Alzheimer’s disease is the 6 th leading cause of death in the U.S., according to the Centers for Disease Control and Prevention, affecting 11% of the population 65 years and older. Without a treatment or prevention breakthrough, studies estimate there could be as many as 13.5 million Americans living with the disease by 2050 with associated health care costs rising above $1 trillion. However, the research has progressed, as scientists unlock and unveil the secrets of the brain. Recently, scientists at Washington University School of Medicine in St. Louis have shown that measures of the tau protein are better markers of the cognitive decline of Alzheimer's than measures of amyloid beta...
Dear Research Advocate: The CDC has concluded that a causal relationship exists between the Zika virus and microcephaly. Earlier this week, Congress passed a law providing incentives for private sector development of Zika vaccines and treatments. But responding to threats like Zika is a resource-intensive, multi-pronged process. We are working with the March of Dimes and other partners to fight for emergency funding. Interested in joining this effort? Let me know! The Senate Appropriations Committee has parsed the overall FY17 discretionary budget into “302(b)” allocations for its various subcommittees. Given that the topline numbers are virtually flat, it is not particularly surprising...
President Obama’s decree proclaiming April 4 – 10 National Public Health Week focuses on several key objective: stemming the tide of infectious disease like Zika; improving access to healthcare domestically and globally; promoting healthy behaviors in adolescents; preventing opioid and illicit drug abuse; decreasing gun violence; addressing climate change-related health issues; and improving access to mental health resources. National Public Health week is an opportunity to reflect on the pivotal role public health research and practice play in advancing the wellbeing of Americans and populations across the globe, and recognize the individuals, organizations and agencies that carry out...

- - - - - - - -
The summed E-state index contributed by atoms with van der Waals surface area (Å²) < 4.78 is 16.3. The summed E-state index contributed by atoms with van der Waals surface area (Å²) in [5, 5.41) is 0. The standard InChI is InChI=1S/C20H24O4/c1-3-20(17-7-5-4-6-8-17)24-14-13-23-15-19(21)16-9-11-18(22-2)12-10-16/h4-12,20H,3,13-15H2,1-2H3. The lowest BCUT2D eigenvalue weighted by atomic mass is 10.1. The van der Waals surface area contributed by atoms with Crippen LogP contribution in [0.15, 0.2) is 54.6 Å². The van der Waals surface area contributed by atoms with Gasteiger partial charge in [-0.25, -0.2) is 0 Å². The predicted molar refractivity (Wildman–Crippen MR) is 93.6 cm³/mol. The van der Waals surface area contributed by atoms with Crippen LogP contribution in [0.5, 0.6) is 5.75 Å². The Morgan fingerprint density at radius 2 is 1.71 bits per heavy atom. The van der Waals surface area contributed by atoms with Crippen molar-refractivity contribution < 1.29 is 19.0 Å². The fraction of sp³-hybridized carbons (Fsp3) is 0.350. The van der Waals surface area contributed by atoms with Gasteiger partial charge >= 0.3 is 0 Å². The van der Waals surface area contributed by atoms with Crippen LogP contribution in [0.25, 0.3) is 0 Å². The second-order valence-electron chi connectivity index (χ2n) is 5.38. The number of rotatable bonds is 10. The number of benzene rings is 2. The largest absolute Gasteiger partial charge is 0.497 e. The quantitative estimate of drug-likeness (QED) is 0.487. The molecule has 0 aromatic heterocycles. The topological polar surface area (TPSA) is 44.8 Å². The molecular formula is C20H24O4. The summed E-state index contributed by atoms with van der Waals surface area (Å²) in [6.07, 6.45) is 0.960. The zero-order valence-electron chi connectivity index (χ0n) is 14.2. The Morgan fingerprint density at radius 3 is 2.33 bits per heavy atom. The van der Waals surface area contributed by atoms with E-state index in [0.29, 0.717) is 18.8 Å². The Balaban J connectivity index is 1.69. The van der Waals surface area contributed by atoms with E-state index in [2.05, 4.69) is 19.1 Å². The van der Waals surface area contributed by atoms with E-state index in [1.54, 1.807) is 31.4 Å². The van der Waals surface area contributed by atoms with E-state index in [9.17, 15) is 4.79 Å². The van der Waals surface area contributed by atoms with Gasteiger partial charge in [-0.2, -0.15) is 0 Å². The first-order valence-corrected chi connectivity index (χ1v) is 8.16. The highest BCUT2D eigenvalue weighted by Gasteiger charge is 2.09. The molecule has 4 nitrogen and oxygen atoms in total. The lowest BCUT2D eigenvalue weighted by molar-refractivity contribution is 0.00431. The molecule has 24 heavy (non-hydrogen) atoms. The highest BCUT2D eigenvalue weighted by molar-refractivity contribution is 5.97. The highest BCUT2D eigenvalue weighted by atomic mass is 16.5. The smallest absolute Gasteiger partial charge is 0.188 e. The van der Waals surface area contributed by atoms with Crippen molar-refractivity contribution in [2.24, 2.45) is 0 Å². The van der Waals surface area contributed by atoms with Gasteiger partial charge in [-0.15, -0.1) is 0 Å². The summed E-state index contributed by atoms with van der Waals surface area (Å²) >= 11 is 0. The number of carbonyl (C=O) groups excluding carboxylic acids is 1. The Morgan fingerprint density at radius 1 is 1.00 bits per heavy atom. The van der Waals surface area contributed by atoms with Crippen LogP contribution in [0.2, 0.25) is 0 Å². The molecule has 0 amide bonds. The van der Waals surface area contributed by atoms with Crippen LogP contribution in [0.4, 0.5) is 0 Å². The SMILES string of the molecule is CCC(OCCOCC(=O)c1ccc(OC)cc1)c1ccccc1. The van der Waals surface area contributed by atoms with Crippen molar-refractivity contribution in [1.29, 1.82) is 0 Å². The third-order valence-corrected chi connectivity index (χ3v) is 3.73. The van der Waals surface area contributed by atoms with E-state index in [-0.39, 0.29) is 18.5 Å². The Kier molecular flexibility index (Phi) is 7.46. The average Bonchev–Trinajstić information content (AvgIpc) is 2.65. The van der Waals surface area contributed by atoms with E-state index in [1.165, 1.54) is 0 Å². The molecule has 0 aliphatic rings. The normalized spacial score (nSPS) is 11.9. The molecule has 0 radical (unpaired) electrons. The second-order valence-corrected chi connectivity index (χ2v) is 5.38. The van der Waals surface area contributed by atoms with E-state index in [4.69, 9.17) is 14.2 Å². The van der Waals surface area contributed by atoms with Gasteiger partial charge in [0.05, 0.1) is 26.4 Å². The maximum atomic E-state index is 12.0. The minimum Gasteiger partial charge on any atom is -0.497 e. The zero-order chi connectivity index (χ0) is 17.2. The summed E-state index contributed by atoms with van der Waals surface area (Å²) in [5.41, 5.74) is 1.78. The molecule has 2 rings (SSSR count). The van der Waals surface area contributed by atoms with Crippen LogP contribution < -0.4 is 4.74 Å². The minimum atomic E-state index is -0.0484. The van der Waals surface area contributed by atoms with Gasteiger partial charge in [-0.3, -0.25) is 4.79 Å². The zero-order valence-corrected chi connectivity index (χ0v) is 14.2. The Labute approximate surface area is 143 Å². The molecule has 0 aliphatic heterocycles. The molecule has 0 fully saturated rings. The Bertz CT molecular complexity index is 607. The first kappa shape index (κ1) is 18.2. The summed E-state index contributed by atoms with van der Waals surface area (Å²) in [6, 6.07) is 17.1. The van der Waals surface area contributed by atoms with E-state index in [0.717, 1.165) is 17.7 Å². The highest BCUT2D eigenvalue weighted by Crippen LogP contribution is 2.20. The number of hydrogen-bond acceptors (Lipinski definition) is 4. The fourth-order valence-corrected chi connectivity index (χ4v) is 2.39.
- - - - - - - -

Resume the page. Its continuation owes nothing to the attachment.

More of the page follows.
Dear Research Advocate: As task force meetings for Vice President Biden’s “moonshot” initiative began this week, a new public opinion survey commissioned by Research!America showed that 50% of Americans favor a tax increase to fund cancer research. While this manner of funding the moonshot is not currently on the table, the survey finding underscores the high priority Americans place on curing cancer. The President told Majority Leader McConnell and Speaker Ryan that assuring resources for research, cancer in particular, is one of his five priorities for working across the aisle this year. His FY17 budget proposal -- scheduled for release next Tuesday -- will reportedly request additional...
This was an exceptional year for publicly-funded research projects. Investments in science led to a greater understanding of preventing and treating disease such as using genetic variants to identify people at risk for coronary heart disease and tailoring breast cancer treatments to avoid the need for chemotherapy. The National Institutes of Health (NIH) also supported the work of three Nobel Prize winners and clinical advances in cancer, heart disease, MS and many other conditions. The National Science Foundation (NSF) funded interdisciplinary projects including one that led to a holistic approach to strengthening the security and effectiveness of mobile medical applications . Evidence-...